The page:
BRIDGES OVER THE DELAWARE
SKINNER'S FALLS & MILANVILLE BRIDGE
Long before this bridge the Skinner family were the prominent area watermen, taking timber rafts down the Delaware and operating a ferry between Pennsylvaning and New York. The village of Milanville was also known as Sskinner's Falls at the time. Early 1900 , local politicians felt a bridge across the Delaware at this point would be appropriate and a private company, Milanville Bridge Company, was formed to sell stock, build and operate such for the public. Milton Skinner was the first president of this company. There were problems, first weather and an ice flow flood and then objections from nearby competative bridges built in the 1800's . These were the cochecton Bridge to the north and Narrowsburg Bridge to the south aand to make settlement the Milanville bridge was to be built as a one lane only. American Bridge Company completed the bridge in november 1902 and a cost of $14,000. Tolls were less than the two orther area bridges and tolls were collected on the Pennsylvania side the albro Dexter famly. Then in 1904 a serious flood of ice carried off the New York section.The Perkins brothers of Horsehead Bridge Company, using steel from the wrecked bridge, repaired and reopened Skinner's Bridge for $7000. After repening other businesses were attracted to the area, Erie Railroad sestablished a station, and freight siding for the Brant-Ross Chemical Company's acid factory at Milanville, several creameries were built, aiding the daiary farmers, so added business increased rhe toll income for the bridge and owners.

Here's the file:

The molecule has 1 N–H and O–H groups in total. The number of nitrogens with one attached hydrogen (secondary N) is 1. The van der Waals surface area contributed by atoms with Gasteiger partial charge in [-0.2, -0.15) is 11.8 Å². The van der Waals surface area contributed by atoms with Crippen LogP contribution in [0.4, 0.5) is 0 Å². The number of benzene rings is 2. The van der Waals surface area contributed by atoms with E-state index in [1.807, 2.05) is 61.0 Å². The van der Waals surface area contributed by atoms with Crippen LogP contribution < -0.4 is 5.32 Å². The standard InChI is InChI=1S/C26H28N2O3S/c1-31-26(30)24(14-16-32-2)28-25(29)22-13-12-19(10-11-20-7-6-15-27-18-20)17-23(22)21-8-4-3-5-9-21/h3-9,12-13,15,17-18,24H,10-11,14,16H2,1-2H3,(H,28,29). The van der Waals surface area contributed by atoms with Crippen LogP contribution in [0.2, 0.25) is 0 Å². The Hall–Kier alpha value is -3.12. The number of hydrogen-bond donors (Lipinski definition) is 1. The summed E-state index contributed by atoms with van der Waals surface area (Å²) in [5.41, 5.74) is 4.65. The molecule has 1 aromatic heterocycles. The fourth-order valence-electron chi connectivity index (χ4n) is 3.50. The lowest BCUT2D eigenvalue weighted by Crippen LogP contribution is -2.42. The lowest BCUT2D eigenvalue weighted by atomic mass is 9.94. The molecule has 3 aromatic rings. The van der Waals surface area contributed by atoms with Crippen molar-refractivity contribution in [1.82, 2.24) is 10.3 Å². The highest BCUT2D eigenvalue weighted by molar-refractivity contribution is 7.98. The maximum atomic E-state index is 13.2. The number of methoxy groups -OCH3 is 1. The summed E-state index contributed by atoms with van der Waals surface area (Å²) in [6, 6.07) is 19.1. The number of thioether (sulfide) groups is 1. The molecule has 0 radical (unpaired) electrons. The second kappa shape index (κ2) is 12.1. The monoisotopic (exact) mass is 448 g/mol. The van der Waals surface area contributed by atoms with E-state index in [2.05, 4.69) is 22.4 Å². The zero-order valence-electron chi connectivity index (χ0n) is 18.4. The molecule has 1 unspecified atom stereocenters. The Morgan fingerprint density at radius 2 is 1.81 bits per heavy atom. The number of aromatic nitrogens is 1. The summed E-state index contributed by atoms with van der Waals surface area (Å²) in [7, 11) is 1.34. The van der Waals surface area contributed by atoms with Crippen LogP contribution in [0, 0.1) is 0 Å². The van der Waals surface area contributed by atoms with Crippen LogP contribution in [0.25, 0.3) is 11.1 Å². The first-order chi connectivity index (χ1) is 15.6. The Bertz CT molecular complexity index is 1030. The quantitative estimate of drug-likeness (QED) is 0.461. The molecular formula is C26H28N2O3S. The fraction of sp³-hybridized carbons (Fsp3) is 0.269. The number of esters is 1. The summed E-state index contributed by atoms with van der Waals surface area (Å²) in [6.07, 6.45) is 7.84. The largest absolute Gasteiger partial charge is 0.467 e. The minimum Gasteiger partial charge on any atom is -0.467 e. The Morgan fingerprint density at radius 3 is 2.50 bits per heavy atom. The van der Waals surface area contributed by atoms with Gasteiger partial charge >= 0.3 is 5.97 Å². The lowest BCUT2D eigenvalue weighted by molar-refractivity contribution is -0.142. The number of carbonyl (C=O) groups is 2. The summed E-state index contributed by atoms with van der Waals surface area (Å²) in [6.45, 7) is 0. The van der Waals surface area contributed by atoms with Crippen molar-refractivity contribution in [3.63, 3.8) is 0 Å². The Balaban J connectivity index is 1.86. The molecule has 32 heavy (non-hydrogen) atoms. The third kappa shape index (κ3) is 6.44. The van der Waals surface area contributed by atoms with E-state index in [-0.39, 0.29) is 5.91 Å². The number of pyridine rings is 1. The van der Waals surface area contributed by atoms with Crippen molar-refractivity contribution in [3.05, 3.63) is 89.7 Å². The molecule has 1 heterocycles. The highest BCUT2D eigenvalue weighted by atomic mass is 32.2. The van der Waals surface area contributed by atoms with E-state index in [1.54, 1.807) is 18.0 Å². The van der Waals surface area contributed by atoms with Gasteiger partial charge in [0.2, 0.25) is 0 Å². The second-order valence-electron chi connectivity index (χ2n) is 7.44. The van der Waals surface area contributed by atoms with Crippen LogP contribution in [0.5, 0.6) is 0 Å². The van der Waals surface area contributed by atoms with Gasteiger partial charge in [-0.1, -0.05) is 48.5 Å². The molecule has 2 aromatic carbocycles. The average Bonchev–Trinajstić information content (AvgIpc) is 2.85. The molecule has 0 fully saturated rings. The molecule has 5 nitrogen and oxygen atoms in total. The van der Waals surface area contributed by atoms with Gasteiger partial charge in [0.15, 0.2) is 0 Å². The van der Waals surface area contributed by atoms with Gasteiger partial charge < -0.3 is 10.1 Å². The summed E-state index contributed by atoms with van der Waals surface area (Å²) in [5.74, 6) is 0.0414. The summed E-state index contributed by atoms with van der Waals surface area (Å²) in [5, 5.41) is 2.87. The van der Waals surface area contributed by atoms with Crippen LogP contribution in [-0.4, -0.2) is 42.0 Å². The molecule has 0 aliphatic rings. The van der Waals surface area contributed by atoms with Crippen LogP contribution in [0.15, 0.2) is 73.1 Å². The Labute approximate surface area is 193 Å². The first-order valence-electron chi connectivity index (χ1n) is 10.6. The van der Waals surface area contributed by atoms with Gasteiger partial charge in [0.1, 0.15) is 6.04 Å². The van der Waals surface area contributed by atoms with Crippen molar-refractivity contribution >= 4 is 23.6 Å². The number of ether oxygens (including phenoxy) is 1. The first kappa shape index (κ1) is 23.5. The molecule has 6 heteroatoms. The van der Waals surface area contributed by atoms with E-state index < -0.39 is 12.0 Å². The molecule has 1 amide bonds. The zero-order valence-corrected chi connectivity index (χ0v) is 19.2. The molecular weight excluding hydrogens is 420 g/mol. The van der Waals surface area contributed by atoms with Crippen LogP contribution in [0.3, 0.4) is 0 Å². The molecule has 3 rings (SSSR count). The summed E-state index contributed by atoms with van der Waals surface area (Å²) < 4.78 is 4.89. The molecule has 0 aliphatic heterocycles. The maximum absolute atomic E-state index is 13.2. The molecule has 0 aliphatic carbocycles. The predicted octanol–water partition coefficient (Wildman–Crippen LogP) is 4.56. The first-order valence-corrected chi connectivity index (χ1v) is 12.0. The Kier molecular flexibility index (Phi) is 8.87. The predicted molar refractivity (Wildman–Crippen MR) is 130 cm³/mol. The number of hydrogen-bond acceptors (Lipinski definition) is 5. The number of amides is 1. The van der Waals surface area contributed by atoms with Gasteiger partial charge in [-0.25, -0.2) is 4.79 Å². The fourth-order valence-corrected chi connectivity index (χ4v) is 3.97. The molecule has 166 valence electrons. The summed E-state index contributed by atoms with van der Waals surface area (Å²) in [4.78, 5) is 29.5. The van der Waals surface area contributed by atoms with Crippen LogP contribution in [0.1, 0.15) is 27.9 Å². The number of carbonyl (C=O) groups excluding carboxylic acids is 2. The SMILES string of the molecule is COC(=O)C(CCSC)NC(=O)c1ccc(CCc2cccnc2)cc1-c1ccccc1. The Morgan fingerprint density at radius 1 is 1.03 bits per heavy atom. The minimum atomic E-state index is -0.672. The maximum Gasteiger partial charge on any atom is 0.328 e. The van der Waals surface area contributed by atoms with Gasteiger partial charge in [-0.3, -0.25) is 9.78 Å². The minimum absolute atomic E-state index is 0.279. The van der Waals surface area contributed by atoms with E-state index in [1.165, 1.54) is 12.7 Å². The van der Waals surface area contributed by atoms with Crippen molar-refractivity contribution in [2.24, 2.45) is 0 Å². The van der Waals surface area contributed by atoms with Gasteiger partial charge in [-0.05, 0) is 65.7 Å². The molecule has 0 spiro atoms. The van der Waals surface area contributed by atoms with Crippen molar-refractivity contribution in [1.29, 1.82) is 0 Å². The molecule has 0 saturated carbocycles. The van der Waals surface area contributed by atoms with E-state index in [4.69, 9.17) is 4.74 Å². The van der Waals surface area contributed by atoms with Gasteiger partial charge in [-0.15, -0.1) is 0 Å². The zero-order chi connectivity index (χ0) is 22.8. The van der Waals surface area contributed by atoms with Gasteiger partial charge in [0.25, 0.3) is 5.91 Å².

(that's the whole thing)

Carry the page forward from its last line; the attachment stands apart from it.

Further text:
Luxurious tourist resorts in the beautiful and secluded river valley were a draw to New Jerssey and New York people in Spring, Summer and Fall bringing more travelers across the narrow Milanville bridge. In the 1920's Pennsylvania and New york took ownership of Delaware River bridges which increased travel in the valley. Floods in the 50' and 60's were harmless. During the summer of 1986 the Skinners Fall;s bridge was closed for repair but was reopened and in 1988 was added to the list of historic places on the National Register and still serves travelers who are not in a hurry.
History of Delaware Crossings
Frank T. Dale